LANCASTER, Pa. — Lancaster Central Market, a patchwork of stalls neatly encased in a Romanesque-style downtown building since 1889, has long been a bustling hub where the area’s large Pennsylvania Dutch population sells the fruit, meat, baked goods and other foods produced on farms outside the city.
These days, though, something different is in the air.
The heady scent of spices from the beef samosas at one stall, Rafiki Taste of Africa, mixes with the tang of onions and pineapple being chopped for salsa at Guacamole Specialist. The low growl of sugar cane being crushed into liquid can be heard at Havana Juice. A Puerto Rican flag hangs near the cash register at Christina’s Criollo, where empanadas and sweet plantains are on offer.
“Malala was here not too long ago,” said Omar Al Saife, 65, owner of Saife’s Middle Eastern Food, referring to Malala Yousafzai, the young Pakistani woman who won the Nobel Peace Prize in 2014 for her fight to guarantee girls the right to an education. A framed photo of her and Al Saife hangs in his stand.
For ages, Lancaster has conjured up images of the horses and buggies, dairy farms and rustic bakeries of its Amish and Mennonite people, who believe in living simply, many of them eschewing modern conveniences such as cars and electricity.
And in the last few years, the city has drawn notice for a boomlet of upscale bars, breweries, restaurants and art galleries. In 2016, the New York Post proclaimed Lancaster “the new Brooklyn.” Even in the old Brooklyn, you can spot people sporting T-shirts with the logos of Lancaster businesses.
But both stereotypes miss the real news here: the increasing number of restaurants and food businesses run by immigrants and refugees and the way they effortlessly mesh with the fancy cocktail bars and old-school bakeries. The 7-square-mile city is now a hive of culinary diversity.
“I grew up with straight-up burgers and hot dogs and casseroles — plain stuff,” said Stephen Clubine, 32, a Lancaster native and manager of the bakery Bakehouse on King. “Now we have a Trinidadian place, some Vietnamese places, some Japanese. You wouldn’t expect that in a small town.”
National religious organizations like the Mennonite Central Committee, which opened a Lancaster office in 1935, and Church World Service, which followed in 1987, have actively sought to bring refugees to the city. In 2017, Church World Service reported resettling 477 refugees here. That same year the city, whose population is about 60,000, took in 20 times more refugees per capita than any other in the United States, according to the Lancaster City Alliance, an organization devoted to the city’s development.
Today, Nepalese aloo bodi tama — a spicy black-eyed-pea soup with potatoes, turmeric and cumin — is just as easy to find as a molasses-filled shoofly pie, a Pennsylvania Dutch classic.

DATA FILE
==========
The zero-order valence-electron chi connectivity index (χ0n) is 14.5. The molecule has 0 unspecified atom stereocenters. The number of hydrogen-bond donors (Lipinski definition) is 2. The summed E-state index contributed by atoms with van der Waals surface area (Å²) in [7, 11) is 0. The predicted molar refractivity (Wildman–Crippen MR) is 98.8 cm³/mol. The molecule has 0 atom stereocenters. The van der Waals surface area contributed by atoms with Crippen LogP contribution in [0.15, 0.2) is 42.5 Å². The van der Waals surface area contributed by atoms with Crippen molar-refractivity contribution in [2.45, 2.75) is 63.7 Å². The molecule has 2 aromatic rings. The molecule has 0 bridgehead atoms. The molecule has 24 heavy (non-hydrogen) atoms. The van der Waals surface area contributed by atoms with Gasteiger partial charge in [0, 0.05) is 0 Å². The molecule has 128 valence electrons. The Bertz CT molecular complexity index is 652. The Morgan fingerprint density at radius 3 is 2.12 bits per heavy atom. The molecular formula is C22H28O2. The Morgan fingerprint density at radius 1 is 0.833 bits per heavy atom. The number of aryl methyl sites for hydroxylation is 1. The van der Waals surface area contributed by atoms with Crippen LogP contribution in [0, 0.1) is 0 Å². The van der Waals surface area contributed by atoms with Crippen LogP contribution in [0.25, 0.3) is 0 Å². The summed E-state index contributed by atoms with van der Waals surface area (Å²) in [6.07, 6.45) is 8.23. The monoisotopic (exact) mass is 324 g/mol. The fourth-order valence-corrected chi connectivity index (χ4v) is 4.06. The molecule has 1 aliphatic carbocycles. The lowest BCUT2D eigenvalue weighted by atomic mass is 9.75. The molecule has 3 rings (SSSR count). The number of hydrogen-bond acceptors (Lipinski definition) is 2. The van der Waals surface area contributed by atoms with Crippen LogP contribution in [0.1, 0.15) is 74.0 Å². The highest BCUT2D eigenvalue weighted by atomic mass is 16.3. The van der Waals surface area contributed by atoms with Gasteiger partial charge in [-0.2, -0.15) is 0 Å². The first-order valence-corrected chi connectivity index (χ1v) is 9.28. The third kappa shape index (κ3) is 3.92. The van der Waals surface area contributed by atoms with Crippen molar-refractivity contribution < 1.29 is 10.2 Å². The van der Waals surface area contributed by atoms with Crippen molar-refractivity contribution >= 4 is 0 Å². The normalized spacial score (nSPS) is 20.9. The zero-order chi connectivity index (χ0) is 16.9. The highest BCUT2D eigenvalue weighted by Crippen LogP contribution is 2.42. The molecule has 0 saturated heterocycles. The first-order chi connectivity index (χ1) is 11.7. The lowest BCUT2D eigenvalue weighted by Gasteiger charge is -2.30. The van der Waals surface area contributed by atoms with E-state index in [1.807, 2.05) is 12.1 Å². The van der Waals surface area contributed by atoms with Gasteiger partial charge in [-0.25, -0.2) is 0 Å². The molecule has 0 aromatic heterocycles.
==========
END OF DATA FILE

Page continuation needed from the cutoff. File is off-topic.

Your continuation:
Sudershan Adhikari, 29, an owner of the Indian and Nepali restaurant Namaste, arrived in Lancaster in 2017 from Vermont, after fleeing the ethnic cleansing of Nepalis in Bhutan in 1990. He trained to be a tractor-trailer driver, but the job bored him, so he took up an occupation that relatives here told him required no training: restaurateur.
The fiery, meat-stuffed momos Adhikari serves are a far cry from the mashed potatoes and casseroles that figure heavily in Pennsylvania Dutch cooking. But when Namaste opened, he said, locals embraced the food.
The same is true at Issei Noodle. Robert Pham, a Vietnamese refugee, and his wife, Naomi, who grew up in Japan, opened a restaurant in 2008 in Carlisle, about 60 miles to the west. Their son Andre Pham and his wife, Donna, opened a Lancaster location in 2014.
The menu unites the family’s dual heritage, with pho and ramen sharing equal billing. The restaurant’s bright, unapologetic flavors have proved so popular that in June, the Phams opened a stand in the Central Market.
Bernard Truong, 41, an owner of the restaurants Sprout of Rice & Noodles and Rice & Noodles, never imagined he would stay in Lancaster this long. His family — including his in-laws, Chau and Anh-Thu Cao, who fled Saigon as the Vietnam War was ending in 1975 — came from New Orleans after Hurricane Katrina in 2005 and opened a restaurant.
“Then we didn’t leave,” he said. “The welcoming of everybody around here, the importance of family. We saw it in our business growing. It seemed like we were helping to change the food culture.” The customers who now stream into Sprout for dinner seem quite fluent in pho ga and thit nuong.
If there is any discomfort with this culinary diversity, it seems to come mainly from unfamiliarity.
“I’m used to this kind of eating,” Faye Hess, 68, a clerk at Shady Maple bakery in Lancaster Central Market, said one recent afternoon, pointing at a Whoopie Pie. “I don’t eat Vietnamese or Thai food. I don’t even know what they taste like.”
A few aisles down, an Amish bakery owner (who asked not to be identified) glanced around at all the new stalls and sighed. “I miss the way things used to be,” he said.